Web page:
Kanye hooks up with gay producer
When rapper Kanye West speaks, people listen.
Whether it’s as the creator of huge-selling hip-hop singles like “Gold Digger” or as an off-the-cuff political spokesperson (In 2005, he publicly chastised the president’s response to Hurricane Katrina and came out against homophobia in hip-hop), the man is leaving his mark.
Now he’s headed to the big screen with gay executive producer George C. Wolfe.
The planned musical feature will incorporate about six writers and up to a dozen directors, each contributing a short film starring West and all linked to a central narrative.
Wolfe is the veteran Broadway producer and director of the Emmy-winning HBO film “Lackawanna Blues.” He’ll oversee the creative process, and West will handle the music.
And now that Three Six Mafia has an Oscar, West’s original music should be a lock for a future nomination.
Faris’ “‘Smiley Face’
“Scary Movie” and “Just Friends” star Anna Faris is so funny that she even brought much-needed moments of ditzy levity to “Brokeback Mountain,” in a minor role as a talkative ranch wife.
And her impressive talents haven’t gone unnoticed by queer filmmaker Gregg Araki. The “Mysterious Skin” director has wrangled Faris and lesbian actress Jane Lynch (“The 40-Year-Old Virgin”) for “Smiley Face,” a stoner comedy in the tradition of “Up in Smoke,” “Dude, Where’s My Car?” and “Half-Baked.”
Faris plays a slacker who accidentally eats her roommate’s pot brownies, then attempts to maintain herself through a day of crazy misadventures.
Joining the cannabis club will be appropriately enough John Cho, star of “Harold and Kumar Go to White Castle,” yet another modern pot-movie classic. This big-screen bong should hit sometime in 2007.
The legacy of “‘Saint’ Judge
On Sept. 11, 2001, New York City Fire Department chaplain Father Mychal Judge died while ministering to fallen firefighters at the site of the World Trade Center. His was the first death certificate issued for that day, and the openly gay priest’s passing still reverberates for the many who loved him.
Now, a documentary focusing on Judge, “The Saint of 9/11,” has premiered at New York’s Tribeca Film Festival.
Covering his life and death and his at-times controversial status as an openly gay chaplain for the NYFD, the film features interviews with colleagues, friends’ memories and eyewitness accounts of the courageous minister’s final hours.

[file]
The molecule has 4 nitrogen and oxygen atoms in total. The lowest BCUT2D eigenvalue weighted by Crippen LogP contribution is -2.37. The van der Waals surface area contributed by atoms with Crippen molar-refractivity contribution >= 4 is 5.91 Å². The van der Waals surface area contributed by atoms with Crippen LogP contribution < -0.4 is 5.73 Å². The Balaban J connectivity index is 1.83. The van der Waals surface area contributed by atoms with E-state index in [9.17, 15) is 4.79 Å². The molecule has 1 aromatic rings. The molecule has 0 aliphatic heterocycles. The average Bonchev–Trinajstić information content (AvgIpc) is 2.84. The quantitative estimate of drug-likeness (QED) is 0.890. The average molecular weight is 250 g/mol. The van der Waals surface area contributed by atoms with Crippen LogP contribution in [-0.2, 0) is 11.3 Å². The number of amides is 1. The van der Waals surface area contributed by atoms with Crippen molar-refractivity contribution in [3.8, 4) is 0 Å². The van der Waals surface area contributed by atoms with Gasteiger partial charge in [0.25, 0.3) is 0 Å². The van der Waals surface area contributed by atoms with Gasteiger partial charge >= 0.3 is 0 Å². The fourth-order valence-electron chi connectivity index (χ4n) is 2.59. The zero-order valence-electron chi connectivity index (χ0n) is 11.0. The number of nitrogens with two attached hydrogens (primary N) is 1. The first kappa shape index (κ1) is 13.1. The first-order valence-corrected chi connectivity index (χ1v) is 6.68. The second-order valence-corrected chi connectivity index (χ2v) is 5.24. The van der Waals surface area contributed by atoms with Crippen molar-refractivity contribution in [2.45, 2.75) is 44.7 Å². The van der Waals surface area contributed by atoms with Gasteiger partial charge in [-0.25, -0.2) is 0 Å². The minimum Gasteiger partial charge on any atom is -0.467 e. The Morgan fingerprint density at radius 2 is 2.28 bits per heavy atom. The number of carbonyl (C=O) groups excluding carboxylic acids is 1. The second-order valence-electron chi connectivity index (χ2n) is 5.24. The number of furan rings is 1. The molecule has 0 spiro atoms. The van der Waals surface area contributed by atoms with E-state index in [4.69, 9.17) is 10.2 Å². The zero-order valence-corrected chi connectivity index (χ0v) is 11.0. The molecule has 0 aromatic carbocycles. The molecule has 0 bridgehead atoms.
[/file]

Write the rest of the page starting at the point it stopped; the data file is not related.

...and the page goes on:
Look for the film at queer film festivals soon, with a possible theatrical release in the near future.
The Pussycat bunch
They’re everywhere, those Pussycat Dolls from dominating radio with their pop hits “Don’t Cha” and “Stickwitu,” to appearing on TV’s “Las Vegas” and “Dancing with the Stars.”
The six-woman singing group think a more grown-up, more drag-queenish, more sexually in-your-face Spice Girls has a huge young queer fan base, their own lounge at Caesar’s Palace and their own slot on the Black Eyed Peas tour.
But what they don’t have yet is their own TV show.
Well, “Charlie’s Angels” director McG is looking to change all that.
He’s working with the Dolls on shopping a reality series around Hollywood, and the CW, a newly created network, is in talks to sign the group to a development deal.
No word on what the series would entail, but you can bet there’ll be plenty of skimpy outfits and lip-synching.
If you listen to the gossip mill, then Bree Van De Kamp, the uptight housewife on “Desperate Housewives,” is going to indulge in some girl-on-girl action this season.
Supposedly, the storyline will run threw a few episodes, but “DH” creator Marc Cherry has told E Magazine that he wasn’t planning a lesbian storyline.
Marcia Cross, the actress who plays Bree, is an old hand at lesbian rumors. Last year, word was that she was a lesbian. Cross said that while she didn’t see anything wrong with being a lesbian, she wasn’t one herself. And the gossip died out soon after she got engaged.
If Bree did decide to change teams and find herself a girlfriend, it would be a family tradition, since Bree’s TV son, Andrew, is gay.
This article appeared in the Dallas Voice print edition, March 24, 2006.